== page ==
“We have a full toolkit and a team necessary for political struggle,” he said in a televised interview publicized late on Wednesday.
Kocharian indicated that he continues to believe that such elections must take place after Prime Minister Nikol Pashinian’s resignation and a certain “time lag.”
“But if the authorities manage to force the elections sooner -- and they seem to have enough votes in the parliament -- I don’t think that not participating [in them] will be right. I think that participating will be right. Or else, we will enable these people [in power] to reestablish their rule,” he told three media outlets.
Pashinian expressed readiness late last month to hold fresh parliamentary elections after weeks of street protests staged by a coalition of 17 opposition parties blaming him for Armenia’s defeat in the autumn war with Azerbaijan. They want him to resign and hand over power to an interim government that would organize the polls within a year.
The opposition alliance called the Homeland Salvation Front has rejected Pashinian’s offer until now, saying that the country is not prepared for the vote now and that the authorities would rig it. Some of its leaders have already called for an election boycott.
Kocharian, who has backed the anti-government protests, said he shares the opposition concerns. “But if these people [in power] do not understand that holding elections in these conditions would be dangerous for the country and take that step after all, I don’t think leaving them alone with the public in the elections will be right. That is why we will participate [in the elections] and win.”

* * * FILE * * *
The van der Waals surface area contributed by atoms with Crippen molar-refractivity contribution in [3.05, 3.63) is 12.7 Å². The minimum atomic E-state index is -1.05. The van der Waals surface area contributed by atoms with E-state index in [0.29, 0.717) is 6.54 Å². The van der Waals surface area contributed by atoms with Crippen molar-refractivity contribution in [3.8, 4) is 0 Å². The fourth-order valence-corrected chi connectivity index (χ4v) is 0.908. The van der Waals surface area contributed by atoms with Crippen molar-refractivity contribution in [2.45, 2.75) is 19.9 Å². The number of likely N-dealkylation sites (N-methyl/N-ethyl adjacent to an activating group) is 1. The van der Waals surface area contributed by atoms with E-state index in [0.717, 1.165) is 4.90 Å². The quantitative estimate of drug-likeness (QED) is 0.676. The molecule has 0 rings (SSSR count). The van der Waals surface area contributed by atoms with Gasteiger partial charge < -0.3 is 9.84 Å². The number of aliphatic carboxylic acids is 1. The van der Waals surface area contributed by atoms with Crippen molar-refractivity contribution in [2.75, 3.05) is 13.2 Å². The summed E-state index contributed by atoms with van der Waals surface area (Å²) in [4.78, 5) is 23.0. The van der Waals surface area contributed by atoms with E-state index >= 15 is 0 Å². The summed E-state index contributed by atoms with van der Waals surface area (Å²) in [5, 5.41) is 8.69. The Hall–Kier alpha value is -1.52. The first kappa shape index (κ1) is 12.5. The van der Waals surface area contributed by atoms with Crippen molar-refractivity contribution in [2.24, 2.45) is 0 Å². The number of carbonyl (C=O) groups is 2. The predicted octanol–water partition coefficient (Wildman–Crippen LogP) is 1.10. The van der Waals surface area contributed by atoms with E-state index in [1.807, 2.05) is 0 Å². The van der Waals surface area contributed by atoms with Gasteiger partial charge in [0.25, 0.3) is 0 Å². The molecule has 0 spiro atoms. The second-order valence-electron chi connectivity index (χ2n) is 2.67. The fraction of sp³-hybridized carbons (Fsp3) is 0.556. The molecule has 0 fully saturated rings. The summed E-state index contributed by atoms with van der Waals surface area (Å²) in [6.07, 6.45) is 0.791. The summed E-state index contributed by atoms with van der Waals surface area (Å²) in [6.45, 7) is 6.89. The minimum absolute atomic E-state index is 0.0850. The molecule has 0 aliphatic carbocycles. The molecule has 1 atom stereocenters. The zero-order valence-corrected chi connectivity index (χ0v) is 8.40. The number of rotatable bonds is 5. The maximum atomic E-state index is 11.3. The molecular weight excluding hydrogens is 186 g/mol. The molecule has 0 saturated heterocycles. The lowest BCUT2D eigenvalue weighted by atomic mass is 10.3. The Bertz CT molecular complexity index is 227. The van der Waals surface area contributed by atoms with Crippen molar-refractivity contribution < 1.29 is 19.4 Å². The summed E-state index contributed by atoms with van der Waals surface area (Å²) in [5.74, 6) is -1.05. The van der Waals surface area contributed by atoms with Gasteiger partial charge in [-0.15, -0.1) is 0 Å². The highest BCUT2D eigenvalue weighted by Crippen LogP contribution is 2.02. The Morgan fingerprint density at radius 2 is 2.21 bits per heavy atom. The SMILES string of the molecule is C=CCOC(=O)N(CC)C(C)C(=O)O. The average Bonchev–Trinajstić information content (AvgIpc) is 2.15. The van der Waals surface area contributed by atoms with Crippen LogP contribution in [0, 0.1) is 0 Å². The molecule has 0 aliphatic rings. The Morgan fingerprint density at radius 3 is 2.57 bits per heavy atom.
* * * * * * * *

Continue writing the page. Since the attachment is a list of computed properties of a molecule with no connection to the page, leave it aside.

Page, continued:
The 66-year-old ex-president, who ruled Armenia from 1998-2008, shed no light on the likely composition of his electoral “team.” Nor did he say if he will top its list of election candidates and aspire to the post of prime minister.
Kocharian has been at loggerheads with Pashinian’s government ever since it took office following the “Velvet Revolution” of April-May 2018. He was arrested in July 2018 on coup charges rejected by him as politically motivated.
Kocharian was released on bail in June 2020 pending the outcome of his ongoing trial. The trial resumed on January 19 nearly four months after being effectively interrupted by the war in Nagorno-Karabakh.
Hrachya Hakobian, a pro-government lawmaker and Pashinian’s brother-in-law, scoffed at Kocharian’s political ambitions on Thursday, saying that the ex-president stands no chance of winning the elections. “Our people have already seen ten years of Kocharian’s rule, the political and other murders committed during Kocharian’s rule,” he told RFE/RL’s Armenian Service.
Hakobian said Pashinian’s My Step bloc can win the polls despite the outcome of the war. “Whatever government was in power, this war would have taken place and we would have lost it,” he claimed, laying the blame on the country’s former rulers.
In his latest interview, Kocharian again harshly criticized Pashinian’s handling of the six-week hostilities that left at least 3,500 Armenian soldiers dead. He also accused Pashinian of severely jeopardizing Armenia’s national security and effectively turning the country into a Russian “protectorate.”